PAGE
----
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Information 2019, 10(9), 270; https://doi.org/10.3390/info10090270

Article
Process Discovery in Business Process Management Optimization
1
Faculty of Electrical and Computer Engineering, Rzeszów University of Technology, 35 959 Rzeszów, al. Powstańców Warszawy 12, Poland
2
Asseco Poland S.A., ul. Olchowa 14, 35 322 Rzeszów, Poland
*
Author to whom correspondence should be addressed.
Received: 13 July 2019 / Accepted: 27 August 2019 / Published: 29 August 2019

Abstract

:
Appropriate business processes management (BPM) within an organization can help attain organizational goals. It is particularly important to effectively manage the lifecycle of these processes for organizational effectiveness in improving ever-growing performance and competitivity-building across the company. This paper presents a process discovery and how we can use it in a broader framework supporting self-organization in BPM. Process discovery is intrinsically associated with the process lifecycle. We have made a pre-evaluation of the usefulness of our facts using a generated log file. We also compared visualizations of the outcomes of our approach with different cases and showed performance characteristics of the cash loan sales process.
Keywords:
business processes management (BPM); process discovery; BPMN; CMMN; process-aware information system; business process redesign (BPR)

1. Introduction

An optimal approach to policy setting, allowing system architects to automate application processes, is a crucial issue in today’s software engineering and complex engineering systems. For many years business process management (BPM) approach has been used to analyze business processes in many organizations. Traditional business process management methods assume the following five stages in the business process cycle: Process design consisting of creating a new or changing an existing process model; creating a process instance, its configuration and startup; executing; monitoring the execution of the process instance; and analyzing the performance of the process for improvement [1,2,3].
According to Reference [4], the development of business process models plays an essential role in the management of business processes. Achieving these models can take up to 60% of the project time. This time can be shortened by automatic or semi-automatic process model generation methods. The authors of Reference [4] used one of the existing algorithms of process detection or execution of a composition algorithm based on an activity graph, which generates a process model directly from an input event log file. The proposed approach allows process operators to take part in process modeling. It can also support business analysts or process designers in visualizing the workflow without the need to design the model in a graphical editor.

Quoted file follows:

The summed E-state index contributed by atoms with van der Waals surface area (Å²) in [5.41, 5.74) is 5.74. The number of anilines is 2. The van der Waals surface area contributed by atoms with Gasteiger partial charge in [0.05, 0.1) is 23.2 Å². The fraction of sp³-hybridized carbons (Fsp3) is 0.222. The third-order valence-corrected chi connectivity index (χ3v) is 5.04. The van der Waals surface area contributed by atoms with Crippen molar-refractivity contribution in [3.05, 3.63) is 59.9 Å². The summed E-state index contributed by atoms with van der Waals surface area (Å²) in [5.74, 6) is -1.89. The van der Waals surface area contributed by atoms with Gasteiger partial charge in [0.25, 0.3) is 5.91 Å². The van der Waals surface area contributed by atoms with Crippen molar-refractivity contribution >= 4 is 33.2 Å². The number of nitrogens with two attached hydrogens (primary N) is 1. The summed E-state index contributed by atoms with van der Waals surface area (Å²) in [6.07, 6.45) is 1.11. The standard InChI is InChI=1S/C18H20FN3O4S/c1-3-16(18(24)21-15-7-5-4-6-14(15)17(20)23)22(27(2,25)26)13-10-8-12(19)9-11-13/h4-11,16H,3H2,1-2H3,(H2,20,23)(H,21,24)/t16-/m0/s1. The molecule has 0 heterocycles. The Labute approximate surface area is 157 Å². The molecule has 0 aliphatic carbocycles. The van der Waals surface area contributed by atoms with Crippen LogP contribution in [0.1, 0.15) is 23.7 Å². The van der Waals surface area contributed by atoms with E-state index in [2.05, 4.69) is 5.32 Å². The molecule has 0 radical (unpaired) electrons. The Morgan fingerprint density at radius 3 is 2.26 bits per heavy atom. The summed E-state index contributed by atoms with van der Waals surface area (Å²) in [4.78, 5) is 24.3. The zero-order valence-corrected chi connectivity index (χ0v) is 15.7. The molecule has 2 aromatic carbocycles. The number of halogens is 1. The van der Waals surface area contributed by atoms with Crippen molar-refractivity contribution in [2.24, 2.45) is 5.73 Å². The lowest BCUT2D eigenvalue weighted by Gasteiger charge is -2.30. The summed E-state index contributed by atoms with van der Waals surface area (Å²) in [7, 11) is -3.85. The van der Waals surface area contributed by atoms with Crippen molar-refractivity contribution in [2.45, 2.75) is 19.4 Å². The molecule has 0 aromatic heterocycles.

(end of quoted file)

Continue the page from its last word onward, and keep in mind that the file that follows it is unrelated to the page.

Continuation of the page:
In recent years, an essential change in the trend of transaction processing may be observed, as follows: The traditional BPM approach has been replaced with the Case Management one with process discovery methods, which are more and more often associated with the process lifecycle. Such an approach allows the transformation of input data from event logs registered during process execution into process models [1,2,3,4,5,6]. This transformation happens without the existence of any prior information about how the intended process should look. The built-in model usually takes the form of a graph, as follows: Petri net, BPMN (Business Process Model and Notation), EPC (Event-driven Process Chain diagram), or UML (Unified Modeling Language) activity diagram [2,3,5]. Process model validation methods consist of a comparison of an existing process model to the actual event log records. Model validation can be used to verify that the process instances recorded in the event log are compatible with the model, and vice versa. Methods of extending the process model include the expansion and improvement of the current process model using contextual information on the real implementation of activities registered in the event log. Meanwhile, process model validation evaluates the compatibility of the model with actual process data and the development of the process model is aimed at modifying or enlarging the existing model [1,3,7,8].
The connection between well-grounded social theories, like the social emergence theory, and techniques of data mining, primarily process mining, may result in the development of a system supporting modern organization in doing process-aware activity in a dynamically changing business environment [2,3,8,9].